, The Jakarta Post , Jakarta | Mon, 04/07/2008 11:16 AM | Headlines
The ongoing conflict within the National Awakening Party (PKB) reflects the country’s failure to establish a strong political party system that nurtures democracy, observers say.
Political analyst Muhammad Qodari said the PKB’s internal dispute would only create continued instability in Indonesian politics.
“There have been so many parties in and out of here; it’s not good for political parties or the public,” said Qodari.
He said he faulted political parties in Indonesia for failing to develop an effective conflict resolution mechanism, which had resulted in the formation of splinter groups and the migration of party members to rival parties.
“Internal dispute may prevent a party from building a strong organizational system, while the public will find it difficult to identify with the party,” Qodari said.
The PKB, the fifth-largest faction at the House, is facing its toughest test of unity ever after the party’s executive board formally dismissed party leader Muhaimin Iskandar on Saturday. Muhaimin, however, defied the decision, calling attention to an order by Muslim ulemas linked to the party for him to stay.
Muhaimin also formed an investigative team to identify masterminds of the internal conflict, who he said included party secretary general Zannubah Arifah Chafsoh or Yenni Wahid, a daughter of PKB chief patron Abdurrahman “Gus Dur” Wahid. It was Gus Dur who ordered the dismissal of Muhaimin, who is his nephew.
Saiful Mujani of the Indonesian Survey Institute (LSI) said internal conflict within political parties would adversely affect the process of public policymaking at the House.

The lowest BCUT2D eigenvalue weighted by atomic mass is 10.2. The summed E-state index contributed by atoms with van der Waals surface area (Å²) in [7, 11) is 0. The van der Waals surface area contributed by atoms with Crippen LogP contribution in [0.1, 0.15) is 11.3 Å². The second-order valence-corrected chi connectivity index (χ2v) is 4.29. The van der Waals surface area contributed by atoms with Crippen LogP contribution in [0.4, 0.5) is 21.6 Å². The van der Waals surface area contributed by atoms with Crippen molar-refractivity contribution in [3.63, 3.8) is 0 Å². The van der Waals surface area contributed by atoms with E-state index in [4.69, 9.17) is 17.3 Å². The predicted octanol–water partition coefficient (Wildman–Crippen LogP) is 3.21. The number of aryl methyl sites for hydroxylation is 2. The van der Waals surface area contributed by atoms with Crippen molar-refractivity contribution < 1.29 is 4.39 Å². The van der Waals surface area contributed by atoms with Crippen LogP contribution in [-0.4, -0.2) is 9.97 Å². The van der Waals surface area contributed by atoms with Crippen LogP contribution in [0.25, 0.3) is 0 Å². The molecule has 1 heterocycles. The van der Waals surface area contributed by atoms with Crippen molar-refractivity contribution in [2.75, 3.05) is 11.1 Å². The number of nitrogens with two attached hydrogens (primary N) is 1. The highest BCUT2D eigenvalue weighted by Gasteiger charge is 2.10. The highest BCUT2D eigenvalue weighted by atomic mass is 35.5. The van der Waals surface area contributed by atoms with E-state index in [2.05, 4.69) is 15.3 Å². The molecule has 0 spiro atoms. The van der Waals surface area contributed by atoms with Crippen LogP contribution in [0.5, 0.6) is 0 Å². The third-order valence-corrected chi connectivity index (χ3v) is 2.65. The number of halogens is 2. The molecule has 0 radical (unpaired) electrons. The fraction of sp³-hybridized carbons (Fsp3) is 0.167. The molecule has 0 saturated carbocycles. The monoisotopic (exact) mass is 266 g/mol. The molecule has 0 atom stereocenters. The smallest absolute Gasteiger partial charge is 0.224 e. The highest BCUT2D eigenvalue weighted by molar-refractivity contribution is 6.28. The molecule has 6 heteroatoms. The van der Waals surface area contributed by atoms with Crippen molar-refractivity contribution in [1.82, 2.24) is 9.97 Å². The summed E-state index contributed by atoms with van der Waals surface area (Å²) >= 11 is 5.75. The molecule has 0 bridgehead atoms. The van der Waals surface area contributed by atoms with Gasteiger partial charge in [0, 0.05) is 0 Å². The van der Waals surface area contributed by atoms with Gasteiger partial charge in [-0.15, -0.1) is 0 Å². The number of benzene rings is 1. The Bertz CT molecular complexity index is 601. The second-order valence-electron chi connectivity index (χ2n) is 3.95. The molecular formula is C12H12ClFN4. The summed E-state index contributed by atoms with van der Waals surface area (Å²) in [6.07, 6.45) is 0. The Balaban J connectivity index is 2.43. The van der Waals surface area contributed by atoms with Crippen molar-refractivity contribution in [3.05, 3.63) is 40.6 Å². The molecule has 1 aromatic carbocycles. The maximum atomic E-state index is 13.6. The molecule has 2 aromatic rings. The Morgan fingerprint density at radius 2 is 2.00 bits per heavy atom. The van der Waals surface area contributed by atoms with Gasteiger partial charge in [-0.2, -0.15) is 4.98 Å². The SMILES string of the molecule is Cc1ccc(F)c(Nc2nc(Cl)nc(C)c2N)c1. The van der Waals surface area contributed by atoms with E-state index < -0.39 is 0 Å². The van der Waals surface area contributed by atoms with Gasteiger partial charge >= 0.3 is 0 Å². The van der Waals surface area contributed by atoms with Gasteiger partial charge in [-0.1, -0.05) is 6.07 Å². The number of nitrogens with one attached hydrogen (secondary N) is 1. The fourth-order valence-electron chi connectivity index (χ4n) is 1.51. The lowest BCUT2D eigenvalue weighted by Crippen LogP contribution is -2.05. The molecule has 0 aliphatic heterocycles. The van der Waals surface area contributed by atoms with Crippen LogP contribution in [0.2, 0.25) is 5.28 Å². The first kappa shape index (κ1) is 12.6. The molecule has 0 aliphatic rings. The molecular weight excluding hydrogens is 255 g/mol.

“If unsettled, the dispute will contribute directly to the performance of lawmakers in formulating public policies. Lawmakers will waste a lot of energy, which could be used to create high quality legislation, to cope with the conflict,” said Saiful.
Another observer, Fachri Ali of the Indonesian Science Institute, said Muhaimin’s dismissal underlined Gus Dur’s uncontested power within the PKB.
“Honestly, the PKB is owned by Abdurrahman Wahid,” said Fachri.
Both Qodari and Saiful said the centralistic leadership was found in other political parties in the country, which they said did not contribute to democracy.
“The parties’ vision and mission are subordinated by the prominent figures,” said Saiful. “Gus Dur is bigger than the PKB, Susilo Bambang Yudhoyono is bigger than the Democratic Party and Megawati Soekarnoputri is more prominent than the Indonesian Democratic Party of Struggle.”
Saiful added that centralistic leadership hampered conflict resolution in political parties.
Most of all, the internal dispute will further degrade public trust in political parties, he said. (alf)